Show Hide image

Diary: Zoe Williams

Celebrities, squirrels and . . . I forget

I spent Sunday in a locked pen, down the side of the red carpet to the Baftas, with 70 competition winners. It was a revelation. Not that Angelina has freakishly small ankles (though she has), nor that England is no place to stand outside in February (though it isn't) - but for the massive myth-making that surrounds the entertainment industry. I thought, well, apart from Kate Winslet, I don't know who any of these people are but these competition winners will know. They've entered competitions. They obviously a) read Heat and b) have obsessive-compulsive disorder.

But the Heat/OCD crossover group recognised nobody, apart from Kate Winslet. They must have been thinking: "These journalists will know. They're in a parasitic industry. If they don't know, when they rely for their bread and butter on the chimera that any of this matters, well, what kind of parasites are they? Totally incompetent parasites! They couldn't even give you diarrhoea."

Good point, but it was getting embarrassing. We were making a lot of noise, but generating no actual names. The fella out of Slumdog Millionaire came past.

"Pev! PAV. No DAV! Dave? That can't be right . . . Dev Patel! DEV PATEL!" As soon as there was enough confidence, we all joined in. "DEV!" He sailed past and I don't blame him. It's a red carpet, for God's sake, not a parlour game where someone has to guess the Rizla on your forehead.

"He wasn't much fun," said a winner from Capital Radio.

We moved on. "DANNY. DANNY," we started. There really seemed to be some confidence, here. Like, at least one of us knew who we were calling, and why. But then the loudest Danny-shouter breaks off and goes "Danni who, Dannii Minogue?" "No, not Minogue, you numbnut. Danny Boyle! Was it you who said Pav and put Dev off us? WAS IT?"

This is why we're locked in, of course. It's not in case we try to steal one of Angelina's tattoos with her body still attached. It's to stop us getting bored and wandering off to get a kebab. True fans don't exist. Or maybe they're all in prison? No, I think they don't exist.

Last week I ate grey squirrel. It was at Corrigan's, the fabled new(ish) home of Richard Corrigan, who is a handsome chef. Shamingly, that was Reason One behind my perverse order. I was showing off. By asking for this disgusting, inedible rodent, I subconsciously hoped that the chef would think to himself: "I'll bet that diner's idiosyncratic, a bit mysterious . . . Let me go and have a look."

What is wrong with me? I don't want to flirt with chefs! And plus, it was the 20th squirrel to shift that day. Every sucker was eating it. He could have changed the joint's name to the Colonel's Fried Squirrel, though I should point out that it was not fried, it was in a ballantine, with a white-raisin stuffing. Ballantine is just another word for boned and rolled. I'd take my hat off to a person who could serve a squirrel without boning and rolling it, but never mind that for now.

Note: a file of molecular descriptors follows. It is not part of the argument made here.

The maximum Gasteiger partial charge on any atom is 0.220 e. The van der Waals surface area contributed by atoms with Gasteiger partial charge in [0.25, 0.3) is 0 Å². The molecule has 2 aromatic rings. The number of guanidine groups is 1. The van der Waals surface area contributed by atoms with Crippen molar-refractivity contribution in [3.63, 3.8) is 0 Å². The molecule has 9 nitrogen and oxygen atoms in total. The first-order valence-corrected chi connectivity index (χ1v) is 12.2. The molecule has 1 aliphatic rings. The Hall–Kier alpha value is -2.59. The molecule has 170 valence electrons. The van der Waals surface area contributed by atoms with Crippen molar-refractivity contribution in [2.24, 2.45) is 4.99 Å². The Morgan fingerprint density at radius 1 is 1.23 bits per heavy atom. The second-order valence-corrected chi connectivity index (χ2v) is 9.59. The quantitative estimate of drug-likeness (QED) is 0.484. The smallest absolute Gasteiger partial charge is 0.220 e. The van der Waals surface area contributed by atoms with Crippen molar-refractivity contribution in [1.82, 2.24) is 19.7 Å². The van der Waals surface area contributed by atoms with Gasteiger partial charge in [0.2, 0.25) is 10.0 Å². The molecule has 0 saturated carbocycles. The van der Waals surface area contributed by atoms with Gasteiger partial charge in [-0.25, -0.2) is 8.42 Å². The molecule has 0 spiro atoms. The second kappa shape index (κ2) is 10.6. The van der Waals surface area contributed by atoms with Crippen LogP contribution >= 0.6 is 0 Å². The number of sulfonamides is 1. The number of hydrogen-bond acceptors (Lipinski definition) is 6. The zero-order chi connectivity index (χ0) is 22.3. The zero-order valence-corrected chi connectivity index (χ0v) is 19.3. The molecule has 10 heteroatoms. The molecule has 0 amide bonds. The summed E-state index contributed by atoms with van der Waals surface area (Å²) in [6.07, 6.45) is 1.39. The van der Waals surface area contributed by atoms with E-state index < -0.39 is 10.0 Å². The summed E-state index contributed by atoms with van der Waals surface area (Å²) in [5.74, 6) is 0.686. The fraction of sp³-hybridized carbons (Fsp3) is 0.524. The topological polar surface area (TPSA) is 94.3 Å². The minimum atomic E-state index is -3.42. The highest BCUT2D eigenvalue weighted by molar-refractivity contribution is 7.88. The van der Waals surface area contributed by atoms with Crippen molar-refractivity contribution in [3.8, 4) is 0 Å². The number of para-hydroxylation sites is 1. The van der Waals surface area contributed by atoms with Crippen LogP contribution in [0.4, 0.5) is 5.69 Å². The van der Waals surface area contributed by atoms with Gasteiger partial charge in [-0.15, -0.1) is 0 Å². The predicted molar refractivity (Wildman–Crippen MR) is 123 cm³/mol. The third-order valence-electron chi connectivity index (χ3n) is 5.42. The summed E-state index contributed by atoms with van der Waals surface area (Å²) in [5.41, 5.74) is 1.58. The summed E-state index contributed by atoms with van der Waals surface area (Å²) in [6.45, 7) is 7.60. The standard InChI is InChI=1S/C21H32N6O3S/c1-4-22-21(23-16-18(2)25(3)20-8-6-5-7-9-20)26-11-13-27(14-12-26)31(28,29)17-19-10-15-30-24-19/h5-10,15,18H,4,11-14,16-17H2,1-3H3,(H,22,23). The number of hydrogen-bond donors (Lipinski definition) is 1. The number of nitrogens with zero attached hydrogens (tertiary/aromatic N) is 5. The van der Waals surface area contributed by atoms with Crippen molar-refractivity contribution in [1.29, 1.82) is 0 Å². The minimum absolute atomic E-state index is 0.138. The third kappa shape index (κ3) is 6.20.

Reason Two, I was puzzled by the pricing. It was a tenner. I'm not carping, I'm wondering. Like, who sells squirrels? Who catches them? You know there's a £75 fine if your dog kills a squirrel in a park? Do butchers get fined, also? Does the point-of-sale value reflect that £75 (in which case, generous cut, my friend; I don't mind that you bulked it out with raisins)? Or do they farm squirrels? In which case they should farm the red ones. They are cuter, and I feel sure that is reflected in the taste.

Anyway, it was profoundly horrible. There was an overriding sweetness that just made you doubt the flesh even more, for not being able to taste it properly. In my final mouthful, I crunched a tiny bone and thought I might have stumbled on pure evil. And then licked it. Ballantined my arse. I only wish that had been my first mouthful, then I could have saved myself the subsequent seven.

And yet, the experience has brought me even closer to my dog. In retrospect, I think that was my reason all along.

New research came out this week to say that pregger-head doesn't exist, or if you would like that rendered scientifically, that women's brainpower during pregnancy does not show significant diminution. I went on BBC Breakfast to share my thoughts - I was going to tell them all the hilarious things I forgot while I was pregnant. What does that green light mean again? (Go!) What are those shiny things called you put peas in? (Saucepans!) But once I got under the bright lights, everything went clean out of my head. Anecdotes I have polished to a high, some would say mendacious, shine, had slipped away, like mercury. I couldn't remember a thing. I could barely even remember being pregnant. If I don't remember soon, I thought, it's going to look like I'm still pregnant, that I became so forgetful that I forgot to give birth well over a year ago.

The thought amused me, but made me forget even more, until my mind was so empty, it would have been a good time to learn a new alphabet. I think this is what golfers call the yips. Or else, TV

This article first appeared in the 16 February 2009 issue of the New Statesman, The New Depression